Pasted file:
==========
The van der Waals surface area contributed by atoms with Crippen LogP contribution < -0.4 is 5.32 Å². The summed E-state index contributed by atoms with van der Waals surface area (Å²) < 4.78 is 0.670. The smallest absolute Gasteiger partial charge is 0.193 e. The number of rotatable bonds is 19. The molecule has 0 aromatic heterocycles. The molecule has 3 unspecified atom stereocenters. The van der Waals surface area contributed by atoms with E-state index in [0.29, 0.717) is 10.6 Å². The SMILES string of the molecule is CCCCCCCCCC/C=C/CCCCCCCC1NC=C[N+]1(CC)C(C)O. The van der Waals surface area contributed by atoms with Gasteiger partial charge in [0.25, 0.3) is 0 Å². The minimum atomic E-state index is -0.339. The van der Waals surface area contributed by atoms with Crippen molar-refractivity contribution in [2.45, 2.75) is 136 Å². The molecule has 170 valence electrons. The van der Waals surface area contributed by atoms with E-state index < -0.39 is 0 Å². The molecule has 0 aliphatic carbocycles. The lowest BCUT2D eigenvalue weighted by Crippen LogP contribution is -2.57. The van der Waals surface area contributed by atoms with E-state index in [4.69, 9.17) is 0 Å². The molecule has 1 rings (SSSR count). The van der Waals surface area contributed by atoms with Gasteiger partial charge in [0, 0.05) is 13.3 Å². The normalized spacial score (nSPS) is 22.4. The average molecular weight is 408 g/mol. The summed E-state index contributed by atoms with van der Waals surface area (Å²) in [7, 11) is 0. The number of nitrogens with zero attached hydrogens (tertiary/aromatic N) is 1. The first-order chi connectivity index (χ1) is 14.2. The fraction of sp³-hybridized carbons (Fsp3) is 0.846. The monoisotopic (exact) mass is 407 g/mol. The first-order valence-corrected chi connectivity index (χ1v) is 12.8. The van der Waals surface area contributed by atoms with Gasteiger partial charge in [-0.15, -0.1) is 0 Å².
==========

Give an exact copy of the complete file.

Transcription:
The van der Waals surface area contributed by atoms with Crippen LogP contribution < -0.4 is 5.32 Å². The summed E-state index contributed by atoms with van der Waals surface area (Å²) < 4.78 is 0.670. The smallest absolute Gasteiger partial charge is 0.193 e. The number of rotatable bonds is 19. The molecule has 0 aromatic heterocycles. The molecule has 3 unspecified atom stereocenters. The van der Waals surface area contributed by atoms with E-state index in [0.29, 0.717) is 10.6 Å². The SMILES string of the molecule is CCCCCCCCCC/C=C/CCCCCCCC1NC=C[N+]1(CC)C(C)O. The van der Waals surface area contributed by atoms with Gasteiger partial charge in [0.25, 0.3) is 0 Å². The minimum atomic E-state index is -0.339. The van der Waals surface area contributed by atoms with Crippen molar-refractivity contribution in [2.45, 2.75) is 136 Å². The molecule has 170 valence electrons. The van der Waals surface area contributed by atoms with E-state index < -0.39 is 0 Å². The molecule has 0 aliphatic carbocycles. The lowest BCUT2D eigenvalue weighted by Crippen LogP contribution is -2.57. The van der Waals surface area contributed by atoms with E-state index in [4.69, 9.17) is 0 Å². The molecule has 1 rings (SSSR count). The van der Waals surface area contributed by atoms with Gasteiger partial charge in [0, 0.05) is 13.3 Å². The normalized spacial score (nSPS) is 22.4. The average molecular weight is 408 g/mol. The summed E-state index contributed by atoms with van der Waals surface area (Å²) in [7, 11) is 0. The number of nitrogens with zero attached hydrogens (tertiary/aromatic N) is 1. The first-order chi connectivity index (χ1) is 14.2. The fraction of sp³-hybridized carbons (Fsp3) is 0.846. The monoisotopic (exact) mass is 407 g/mol. The first-order valence-corrected chi connectivity index (χ1v) is 12.8. The van der Waals surface area contributed by atoms with Gasteiger partial charge in [-0.15, -0.1) is 0 Å².